The festival will present an exclusive Dave Brubeck Tribute Series, which will be comprised of four separate performances, starting with the Brubeck Brothers Quartet on Saturday. The Detroit Jazz Festival Orchestra Brubeck Commission Project with newly commissioned arrangements of Dave Brubeck compositions will be presented on Sunday, as well as The Real Ambassadors - a recasting of Dave and Iola Brubeck's dramatic masterpiece with conductor Bill Meyer. The series will conclude on Monday with TO HOPE, A Celebration: Dave Brubeck's Historic Mass, a stunning masterpiece which will feature a 65 voice choir, string orchestra, and the Brubeck Brothers Quartet with saxophonist Rick Margitza.
Saxophonist Joshua Redman and vocalist Sheila Jordan are also slated to perform this year in respective orchestral programs. The Joshua Redman Quartet with Aaron Goldberg, Reuben Rogers & Gregory Hutchinson will be joined by an orchestra and will be performing selections from the new album Walking Shadows. Jordan's performance also will feature the Alan Broadbent Trio and a Detroit-based 18-piece string orchestra.
The Yellowjackets, who have been together almost as long as the Detroit Jazz Festival - 34 years and counting - are performing in support of A Rise In The Road, their new release on Mack Avenue Records. This serves as their debut project with new bassist Felix Pastorius. Guitarist John Scofield is set to perform with his Überjam group, bringing jam-oriented funk to this year's lineup. Also on the schedule is the the Robert Glasper Experiment, the GRAMMY® Award-winning group which transcends genre, drawing from jazz, hip-hop, R&B and rock.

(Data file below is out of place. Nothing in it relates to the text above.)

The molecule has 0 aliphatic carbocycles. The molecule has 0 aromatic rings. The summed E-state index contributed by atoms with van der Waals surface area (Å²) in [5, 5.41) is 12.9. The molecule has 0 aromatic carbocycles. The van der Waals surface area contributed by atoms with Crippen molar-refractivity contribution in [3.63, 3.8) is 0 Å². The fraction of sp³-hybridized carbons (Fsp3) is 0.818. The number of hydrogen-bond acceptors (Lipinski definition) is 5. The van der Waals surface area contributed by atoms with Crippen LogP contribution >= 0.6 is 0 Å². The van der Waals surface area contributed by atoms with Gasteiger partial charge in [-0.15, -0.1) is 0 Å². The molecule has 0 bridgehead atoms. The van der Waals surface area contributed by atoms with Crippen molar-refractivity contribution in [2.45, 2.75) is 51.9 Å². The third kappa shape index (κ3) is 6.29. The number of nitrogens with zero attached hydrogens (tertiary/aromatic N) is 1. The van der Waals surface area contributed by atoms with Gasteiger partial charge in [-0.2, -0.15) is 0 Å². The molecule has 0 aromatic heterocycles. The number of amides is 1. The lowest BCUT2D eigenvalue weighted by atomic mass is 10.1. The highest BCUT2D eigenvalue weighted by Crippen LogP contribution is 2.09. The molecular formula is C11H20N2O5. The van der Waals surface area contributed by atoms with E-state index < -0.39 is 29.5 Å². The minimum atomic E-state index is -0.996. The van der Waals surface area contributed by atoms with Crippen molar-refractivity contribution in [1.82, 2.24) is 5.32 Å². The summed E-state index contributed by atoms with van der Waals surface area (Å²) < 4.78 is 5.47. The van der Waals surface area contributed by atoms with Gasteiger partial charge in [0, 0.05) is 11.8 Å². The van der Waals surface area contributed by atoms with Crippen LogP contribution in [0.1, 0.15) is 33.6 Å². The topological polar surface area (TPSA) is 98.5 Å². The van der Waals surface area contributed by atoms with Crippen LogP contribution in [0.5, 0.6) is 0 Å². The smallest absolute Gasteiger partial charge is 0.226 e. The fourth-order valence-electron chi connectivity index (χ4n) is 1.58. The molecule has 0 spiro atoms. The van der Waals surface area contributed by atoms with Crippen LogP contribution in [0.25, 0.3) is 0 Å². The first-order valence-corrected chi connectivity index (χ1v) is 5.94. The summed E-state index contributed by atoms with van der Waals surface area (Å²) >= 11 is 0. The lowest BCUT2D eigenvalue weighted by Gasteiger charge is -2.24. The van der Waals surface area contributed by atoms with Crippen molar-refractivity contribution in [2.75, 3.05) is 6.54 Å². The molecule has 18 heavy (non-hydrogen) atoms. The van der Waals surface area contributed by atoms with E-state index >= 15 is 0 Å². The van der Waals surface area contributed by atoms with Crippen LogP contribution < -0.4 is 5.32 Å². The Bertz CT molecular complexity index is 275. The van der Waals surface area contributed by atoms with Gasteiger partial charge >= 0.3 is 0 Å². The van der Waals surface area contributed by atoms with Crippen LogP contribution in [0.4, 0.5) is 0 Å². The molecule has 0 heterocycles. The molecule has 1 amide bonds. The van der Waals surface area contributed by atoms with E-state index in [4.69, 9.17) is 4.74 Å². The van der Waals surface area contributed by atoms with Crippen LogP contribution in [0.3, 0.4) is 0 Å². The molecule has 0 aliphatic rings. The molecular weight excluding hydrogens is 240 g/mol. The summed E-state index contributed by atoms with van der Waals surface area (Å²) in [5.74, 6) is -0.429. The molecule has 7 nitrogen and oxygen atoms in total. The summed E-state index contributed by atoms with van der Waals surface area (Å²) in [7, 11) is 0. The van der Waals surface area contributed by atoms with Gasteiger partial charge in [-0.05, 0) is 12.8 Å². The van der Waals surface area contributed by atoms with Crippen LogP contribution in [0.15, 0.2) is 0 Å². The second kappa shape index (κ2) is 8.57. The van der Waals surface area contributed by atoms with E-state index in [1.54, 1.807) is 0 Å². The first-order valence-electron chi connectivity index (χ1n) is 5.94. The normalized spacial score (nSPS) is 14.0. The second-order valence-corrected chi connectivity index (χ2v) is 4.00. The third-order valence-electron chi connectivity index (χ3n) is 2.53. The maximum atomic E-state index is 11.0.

Two impressive new talents are also set to perform. Exciting young vocalist Cécile McLorin Salvant will perform in support of her recently released Mack Avenue debut record, WomanChild, which has received much critical acclaim already. New York luminary David Berger has written customized arrangements of McLorin Salvant's music to be performed by his own New York Big Band; this will serve as the young vocalists premier in a highly customized large ensemble setting. Also performing is vocalist Gregory Porter, who recently earned a GRAMMY® nomination for Best Traditional R&B Performance, and is set to release Liquid Spirit, on Sept. 17 via Blue Note Records.
The Detroit Jazz Festival is the largest entirely free jazz festival in the world, with attendees and artists alike gathering from all over the globe (with 25 percent of the audience coming from outside of Michigan). In addition to providing incredible opportunities to see jazz legends, the festival has an important economic impact, bringing in tens of millions of dollars and contributing greatly to the city of Detroit. The festival also was voted the number three jazz festival in North America in a reader's poll by JazzTimes, the world's leading jazz publication.